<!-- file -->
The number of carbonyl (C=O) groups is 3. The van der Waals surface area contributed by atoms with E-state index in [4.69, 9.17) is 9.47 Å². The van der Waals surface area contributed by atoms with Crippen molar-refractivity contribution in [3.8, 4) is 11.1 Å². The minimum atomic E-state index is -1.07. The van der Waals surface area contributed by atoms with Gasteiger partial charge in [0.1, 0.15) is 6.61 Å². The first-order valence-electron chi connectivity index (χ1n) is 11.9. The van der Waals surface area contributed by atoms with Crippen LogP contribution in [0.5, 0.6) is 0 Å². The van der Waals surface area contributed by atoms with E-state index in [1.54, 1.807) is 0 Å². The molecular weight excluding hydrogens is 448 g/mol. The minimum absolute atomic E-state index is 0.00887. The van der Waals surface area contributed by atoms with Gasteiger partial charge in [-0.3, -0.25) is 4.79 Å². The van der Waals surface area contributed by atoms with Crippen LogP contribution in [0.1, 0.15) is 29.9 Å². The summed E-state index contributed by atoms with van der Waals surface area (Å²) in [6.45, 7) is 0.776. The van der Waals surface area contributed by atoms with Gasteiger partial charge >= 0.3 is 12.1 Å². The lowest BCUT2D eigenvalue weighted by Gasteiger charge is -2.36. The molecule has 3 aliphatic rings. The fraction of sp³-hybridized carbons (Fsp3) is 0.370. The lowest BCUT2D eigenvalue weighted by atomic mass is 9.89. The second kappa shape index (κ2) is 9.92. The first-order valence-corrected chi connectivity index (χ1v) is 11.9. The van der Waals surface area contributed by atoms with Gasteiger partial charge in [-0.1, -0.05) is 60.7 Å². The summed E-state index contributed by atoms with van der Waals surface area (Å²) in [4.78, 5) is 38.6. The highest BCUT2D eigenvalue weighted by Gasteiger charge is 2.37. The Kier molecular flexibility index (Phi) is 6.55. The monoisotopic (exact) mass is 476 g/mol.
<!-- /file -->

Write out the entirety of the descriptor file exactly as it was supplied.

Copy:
The number of carbonyl (C=O) groups is 3. The van der Waals surface area contributed by atoms with E-state index in [4.69, 9.17) is 9.47 Å². The van der Waals surface area contributed by atoms with Crippen molar-refractivity contribution in [3.8, 4) is 11.1 Å². The minimum atomic E-state index is -1.07. The van der Waals surface area contributed by atoms with Gasteiger partial charge in [0.1, 0.15) is 6.61 Å². The first-order valence-electron chi connectivity index (χ1n) is 11.9. The van der Waals surface area contributed by atoms with Crippen LogP contribution in [0.5, 0.6) is 0 Å². The van der Waals surface area contributed by atoms with E-state index in [1.54, 1.807) is 0 Å². The molecular weight excluding hydrogens is 448 g/mol. The minimum absolute atomic E-state index is 0.00887. The van der Waals surface area contributed by atoms with Gasteiger partial charge in [-0.3, -0.25) is 4.79 Å². The van der Waals surface area contributed by atoms with Crippen LogP contribution in [0.1, 0.15) is 29.9 Å². The summed E-state index contributed by atoms with van der Waals surface area (Å²) in [6.45, 7) is 0.776. The van der Waals surface area contributed by atoms with Gasteiger partial charge >= 0.3 is 12.1 Å². The lowest BCUT2D eigenvalue weighted by Gasteiger charge is -2.36. The molecule has 3 aliphatic rings. The fraction of sp³-hybridized carbons (Fsp3) is 0.370. The lowest BCUT2D eigenvalue weighted by atomic mass is 9.89. The second kappa shape index (κ2) is 9.92. The first-order valence-corrected chi connectivity index (χ1v) is 11.9. The van der Waals surface area contributed by atoms with Gasteiger partial charge in [-0.1, -0.05) is 60.7 Å². The summed E-state index contributed by atoms with van der Waals surface area (Å²) in [4.78, 5) is 38.6. The highest BCUT2D eigenvalue weighted by Gasteiger charge is 2.37. The Kier molecular flexibility index (Phi) is 6.55. The monoisotopic (exact) mass is 476 g/mol.